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Investor's Business Daily
Doral Financial Corp. San Juan, Puerto Rico - Bank Grows New York Business By Luring One Client At A Time
By MARILYN MUCH
March 27, 2003
One day this month, the owner of a small restaurant in the Bronx walked into the Park Avenue branch of Doral Bank, New York to ask about getting a loan.
Rather than be routed to an account rep on the bank floor, the first-time customer was sent directly to a high-ranking executive of the bank's parent firm.
The parent firm is Doral Financial Corp. The executive, Richard Bonini, is Doral's chief financial officer.
At the meeting, Bonini told the customer about the basic forms needed to apply for a loan. He then introduced him to a lending officer, who took him through the application process step by step.
This kind of handholding is key to Doral's strategy in New York, where it has two branches in Manhattan and one in Queens.
"We really push service," Bonini said. "That's the way we've grown our business in Puerto Rico, and we've carried it over here."
Doral, based in San Juan, is Puerto Rico's No. 1 mortgage lender, with 34 commercial bank branches on the island. It tries to provide service that goes well beyond your run-of-the-mill smiles and nods.
Bonini says that when he works with customers, most of whom are immigrants, he makes himself available to talk with them, discuss their goals and educate them.
A couple of weeks ago, he invited a 70-year customer to his office to counsel on investing in tax-free instruments.
"They've found a major void in the customer service levels (of the large banks)," said analyst Audrey Snell of Brean Murray & Co. "As a result, they've borrowed a page from their own book of service levels in Puerto Rico and are trying to (adapt) it to the U.S."
Much of Doral's recent focus has been in New York. The company is set to add another branch in Queens next month and four more branches in Manhattan's outer boroughs by year-end. Five or six more are slated to open in 2004. It might even expand into other U.S. regions.
"We're considering branches outside of New York ... and when we do, we'd probably go the acquisition route," Bonini said. "Right now there's plenty here in New York, but that doesn't mean we're not looking elsewhere."
Doral's loans are focused on apartment-house owners and construction firms in the moderate-income areas of New York's five boroughs.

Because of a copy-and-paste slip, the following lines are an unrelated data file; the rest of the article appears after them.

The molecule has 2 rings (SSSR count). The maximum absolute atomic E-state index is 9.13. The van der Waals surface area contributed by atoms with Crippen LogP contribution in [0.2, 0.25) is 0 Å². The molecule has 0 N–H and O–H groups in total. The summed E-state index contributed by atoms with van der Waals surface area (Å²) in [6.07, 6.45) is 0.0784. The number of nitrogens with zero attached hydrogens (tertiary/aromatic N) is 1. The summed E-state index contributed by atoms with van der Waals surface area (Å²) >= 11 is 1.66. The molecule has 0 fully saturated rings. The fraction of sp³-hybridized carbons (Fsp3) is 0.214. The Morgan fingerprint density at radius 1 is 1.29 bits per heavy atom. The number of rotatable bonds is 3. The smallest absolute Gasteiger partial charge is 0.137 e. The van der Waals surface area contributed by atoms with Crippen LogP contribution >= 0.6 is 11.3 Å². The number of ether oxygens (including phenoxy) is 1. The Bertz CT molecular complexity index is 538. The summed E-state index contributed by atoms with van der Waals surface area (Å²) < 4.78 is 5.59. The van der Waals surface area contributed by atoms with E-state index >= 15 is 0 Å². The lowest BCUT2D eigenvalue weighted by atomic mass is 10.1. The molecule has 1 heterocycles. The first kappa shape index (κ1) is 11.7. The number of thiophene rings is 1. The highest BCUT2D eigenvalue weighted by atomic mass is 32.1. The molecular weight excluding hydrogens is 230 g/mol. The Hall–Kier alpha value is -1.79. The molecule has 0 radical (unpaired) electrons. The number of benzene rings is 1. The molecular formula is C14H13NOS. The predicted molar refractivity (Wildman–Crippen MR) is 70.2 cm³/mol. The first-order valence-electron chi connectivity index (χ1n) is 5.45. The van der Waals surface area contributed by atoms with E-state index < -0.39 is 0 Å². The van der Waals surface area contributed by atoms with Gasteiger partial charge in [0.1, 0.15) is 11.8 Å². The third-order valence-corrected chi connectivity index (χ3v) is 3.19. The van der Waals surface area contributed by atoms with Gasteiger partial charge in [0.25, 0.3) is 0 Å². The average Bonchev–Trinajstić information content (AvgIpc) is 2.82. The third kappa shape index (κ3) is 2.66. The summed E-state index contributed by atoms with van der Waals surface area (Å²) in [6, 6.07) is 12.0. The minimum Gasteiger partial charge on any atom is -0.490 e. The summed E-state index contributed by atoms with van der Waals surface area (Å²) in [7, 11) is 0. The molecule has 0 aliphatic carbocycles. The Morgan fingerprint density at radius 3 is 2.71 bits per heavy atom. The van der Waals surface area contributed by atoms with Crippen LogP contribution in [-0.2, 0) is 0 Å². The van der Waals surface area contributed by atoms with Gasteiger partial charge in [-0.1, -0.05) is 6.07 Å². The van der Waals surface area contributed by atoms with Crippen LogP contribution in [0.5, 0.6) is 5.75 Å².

Customers have plenty of choices in New York, including a handful of big banks. But analysts say Doral offers a more personal touch by tailoring products and services to different cultures.
The company might offer a different type of small-business loan to residents of the Dominican community than to those in the Greek community, for example. It also staffs its branches with personnel who speak the language of the communities they serve.
This approach has helped Doral expand its share of the New York market despite heavy competition.
At the end of February, Doral Bank, New York's assets stood at $425 million, up from $260 million the prior year. Over that same period, deposits rose to $261 million from $193 million.
Management aims to build Doral Bank, New York's assets to about $1 billion by the end of 2004, Bonini says.
Analyst Snell expects Doral to expand in New York at a pretty good clip in the next three years. She points out that the firm has spent some three years studying the market, assessing locales and possibly taking options on real estate.
Doral has a lot going for it in its home base of Puerto Rico. The firm holds more than 45% of the island's booming housing market, which has benefited from Puerto Rico's growing middle class and ongoing shortage of affordable housing.
Housing demand in Puerto Rico calls for about 100,000 units to be built a year. Only 18,000 to 20,000 currently are being built. If building continues at that clip, the supply backlog would reach at least five years, Snell says.
"(Doral) can derive (lending opportunities) from the backlog in the pipeline," she said.
The company is also building its branch network on the island. It opened four branches there in 2002 and is set to open six more this year.
Most will be full-service financial centers, which offer financial services shopping.
These centers offer loan and deposit banking from Doral Bank, residential mortgage loans, insurance products from its insurance agency unit and securities through an agreement with UBS PaineWebber.
The company's financial returns suggest there's plenty of business out there. It earned $2.84 a share last year, up 51% from 2001. Revenue gained 48% to $407.8 million.
Analysts polled by First Call expect earnings to rise 25% to $3.55 a share this year, then climb 19% to $4.21 in 2004.
Doral plans to extend its accord with UBS to include more equity and fixed-income products, Bonini says.
Its insurance agency is focused on mortgage-related products such as title insurance. Recently the company added optional insurance coverage such as auto, commercial property, medical professional and hospital liability insurance.
Doral also has broadened its mortgage lending target to include a wider range of the housing market, Snell says.